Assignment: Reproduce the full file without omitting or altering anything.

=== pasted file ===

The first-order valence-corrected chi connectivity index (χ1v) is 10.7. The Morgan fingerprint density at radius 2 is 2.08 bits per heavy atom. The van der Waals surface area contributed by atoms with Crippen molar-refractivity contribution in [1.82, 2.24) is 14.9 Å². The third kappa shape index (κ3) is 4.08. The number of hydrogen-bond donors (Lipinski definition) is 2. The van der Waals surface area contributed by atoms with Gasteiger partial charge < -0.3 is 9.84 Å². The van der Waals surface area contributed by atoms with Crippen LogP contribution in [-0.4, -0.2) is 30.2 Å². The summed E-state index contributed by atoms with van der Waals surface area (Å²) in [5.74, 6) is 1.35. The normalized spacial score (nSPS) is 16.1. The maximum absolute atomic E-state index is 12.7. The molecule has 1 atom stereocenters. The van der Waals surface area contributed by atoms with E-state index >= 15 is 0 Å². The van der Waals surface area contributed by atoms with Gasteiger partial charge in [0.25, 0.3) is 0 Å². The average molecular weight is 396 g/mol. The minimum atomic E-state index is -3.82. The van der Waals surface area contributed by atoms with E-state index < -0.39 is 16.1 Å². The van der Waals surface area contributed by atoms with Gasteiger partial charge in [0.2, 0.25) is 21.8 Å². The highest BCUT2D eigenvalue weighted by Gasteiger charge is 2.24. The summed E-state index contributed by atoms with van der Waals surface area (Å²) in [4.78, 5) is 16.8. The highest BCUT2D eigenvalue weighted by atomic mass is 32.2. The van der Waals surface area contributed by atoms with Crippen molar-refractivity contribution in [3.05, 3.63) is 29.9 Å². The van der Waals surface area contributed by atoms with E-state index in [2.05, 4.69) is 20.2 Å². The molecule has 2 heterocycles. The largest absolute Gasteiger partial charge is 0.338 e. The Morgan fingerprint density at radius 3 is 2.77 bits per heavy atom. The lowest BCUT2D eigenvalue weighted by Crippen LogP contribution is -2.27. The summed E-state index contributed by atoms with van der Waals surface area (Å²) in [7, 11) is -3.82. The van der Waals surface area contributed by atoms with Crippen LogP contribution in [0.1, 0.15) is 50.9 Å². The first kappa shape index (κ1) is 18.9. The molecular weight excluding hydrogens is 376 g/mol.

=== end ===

The first-order valence-corrected chi connectivity index (χ1v) is 10.7. The Morgan fingerprint density at radius 2 is 2.08 bits per heavy atom. The van der Waals surface area contributed by atoms with Crippen molar-refractivity contribution in [1.82, 2.24) is 14.9 Å². The third kappa shape index (κ3) is 4.08. The number of hydrogen-bond donors (Lipinski definition) is 2. The van der Waals surface area contributed by atoms with Gasteiger partial charge < -0.3 is 9.84 Å². The van der Waals surface area contributed by atoms with Crippen LogP contribution in [-0.4, -0.2) is 30.2 Å². The summed E-state index contributed by atoms with van der Waals surface area (Å²) in [5.74, 6) is 1.35. The normalized spacial score (nSPS) is 16.1. The maximum absolute atomic E-state index is 12.7. The molecule has 1 atom stereocenters. The van der Waals surface area contributed by atoms with E-state index >= 15 is 0 Å². The van der Waals surface area contributed by atoms with Gasteiger partial charge in [0.25, 0.3) is 0 Å². The average molecular weight is 396 g/mol. The minimum atomic E-state index is -3.82. The van der Waals surface area contributed by atoms with E-state index < -0.39 is 16.1 Å². The van der Waals surface area contributed by atoms with Gasteiger partial charge in [0.2, 0.25) is 21.8 Å². The highest BCUT2D eigenvalue weighted by Gasteiger charge is 2.24. The summed E-state index contributed by atoms with van der Waals surface area (Å²) in [4.78, 5) is 16.8. The highest BCUT2D eigenvalue weighted by atomic mass is 32.2. The van der Waals surface area contributed by atoms with Crippen molar-refractivity contribution in [3.05, 3.63) is 29.9 Å². The van der Waals surface area contributed by atoms with E-state index in [2.05, 4.69) is 20.2 Å². The molecule has 2 heterocycles. The largest absolute Gasteiger partial charge is 0.338 e. The Morgan fingerprint density at radius 3 is 2.77 bits per heavy atom. The lowest BCUT2D eigenvalue weighted by Crippen LogP contribution is -2.27. The summed E-state index contributed by atoms with van der Waals surface area (Å²) in [7, 11) is -3.82. The van der Waals surface area contributed by atoms with Crippen LogP contribution in [0.1, 0.15) is 50.9 Å². The first kappa shape index (κ1) is 18.9. The molecular weight excluding hydrogens is 376 g/mol.